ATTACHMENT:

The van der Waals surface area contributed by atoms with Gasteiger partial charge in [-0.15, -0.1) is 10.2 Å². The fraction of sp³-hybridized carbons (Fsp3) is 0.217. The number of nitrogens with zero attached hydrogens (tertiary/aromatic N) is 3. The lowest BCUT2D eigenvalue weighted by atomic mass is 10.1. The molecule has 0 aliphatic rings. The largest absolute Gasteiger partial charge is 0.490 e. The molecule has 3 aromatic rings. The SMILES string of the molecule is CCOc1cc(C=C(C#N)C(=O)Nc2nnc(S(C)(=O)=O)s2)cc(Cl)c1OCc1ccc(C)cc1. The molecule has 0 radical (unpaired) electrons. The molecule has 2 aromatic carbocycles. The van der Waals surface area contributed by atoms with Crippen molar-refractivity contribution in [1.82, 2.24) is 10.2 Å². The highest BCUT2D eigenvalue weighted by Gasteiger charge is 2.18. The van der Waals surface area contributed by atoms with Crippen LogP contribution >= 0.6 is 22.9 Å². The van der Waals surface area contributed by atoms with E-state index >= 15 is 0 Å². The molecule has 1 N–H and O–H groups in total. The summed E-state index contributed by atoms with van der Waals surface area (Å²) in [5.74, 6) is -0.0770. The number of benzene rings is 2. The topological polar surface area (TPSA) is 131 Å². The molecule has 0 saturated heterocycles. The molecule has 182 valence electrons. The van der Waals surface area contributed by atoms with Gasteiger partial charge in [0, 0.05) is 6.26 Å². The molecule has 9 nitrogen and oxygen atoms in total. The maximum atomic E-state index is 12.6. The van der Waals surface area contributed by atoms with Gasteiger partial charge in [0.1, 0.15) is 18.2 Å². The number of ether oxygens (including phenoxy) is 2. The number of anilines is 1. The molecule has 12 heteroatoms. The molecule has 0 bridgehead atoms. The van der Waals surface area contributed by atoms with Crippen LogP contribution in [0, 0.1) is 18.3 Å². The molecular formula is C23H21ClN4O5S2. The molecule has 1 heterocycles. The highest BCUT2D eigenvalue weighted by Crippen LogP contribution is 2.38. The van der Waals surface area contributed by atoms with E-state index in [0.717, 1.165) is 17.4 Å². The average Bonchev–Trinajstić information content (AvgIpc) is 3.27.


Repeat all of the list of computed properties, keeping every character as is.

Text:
The van der Waals surface area contributed by atoms with Gasteiger partial charge in [-0.15, -0.1) is 10.2 Å². The fraction of sp³-hybridized carbons (Fsp3) is 0.217. The number of nitrogens with zero attached hydrogens (tertiary/aromatic N) is 3. The lowest BCUT2D eigenvalue weighted by atomic mass is 10.1. The molecule has 0 aliphatic rings. The largest absolute Gasteiger partial charge is 0.490 e. The molecule has 3 aromatic rings. The SMILES string of the molecule is CCOc1cc(C=C(C#N)C(=O)Nc2nnc(S(C)(=O)=O)s2)cc(Cl)c1OCc1ccc(C)cc1. The molecule has 0 radical (unpaired) electrons. The molecule has 2 aromatic carbocycles. The van der Waals surface area contributed by atoms with Crippen molar-refractivity contribution in [1.82, 2.24) is 10.2 Å². The highest BCUT2D eigenvalue weighted by Gasteiger charge is 2.18. The van der Waals surface area contributed by atoms with Crippen LogP contribution >= 0.6 is 22.9 Å². The van der Waals surface area contributed by atoms with E-state index >= 15 is 0 Å². The molecule has 1 N–H and O–H groups in total. The summed E-state index contributed by atoms with van der Waals surface area (Å²) in [5.74, 6) is -0.0770. The number of benzene rings is 2. The topological polar surface area (TPSA) is 131 Å². The molecule has 0 saturated heterocycles. The molecule has 182 valence electrons. The van der Waals surface area contributed by atoms with Gasteiger partial charge in [0, 0.05) is 6.26 Å². The molecule has 9 nitrogen and oxygen atoms in total. The maximum atomic E-state index is 12.6. The van der Waals surface area contributed by atoms with Gasteiger partial charge in [0.1, 0.15) is 18.2 Å². The number of ether oxygens (including phenoxy) is 2. The number of anilines is 1. The molecule has 12 heteroatoms. The molecule has 0 bridgehead atoms. The van der Waals surface area contributed by atoms with Crippen LogP contribution in [0, 0.1) is 18.3 Å². The molecular formula is C23H21ClN4O5S2. The molecule has 1 heterocycles. The highest BCUT2D eigenvalue weighted by Crippen LogP contribution is 2.38. The van der Waals surface area contributed by atoms with E-state index in [0.717, 1.165) is 17.4 Å². The average Bonchev–Trinajstić information content (AvgIpc) is 3.27.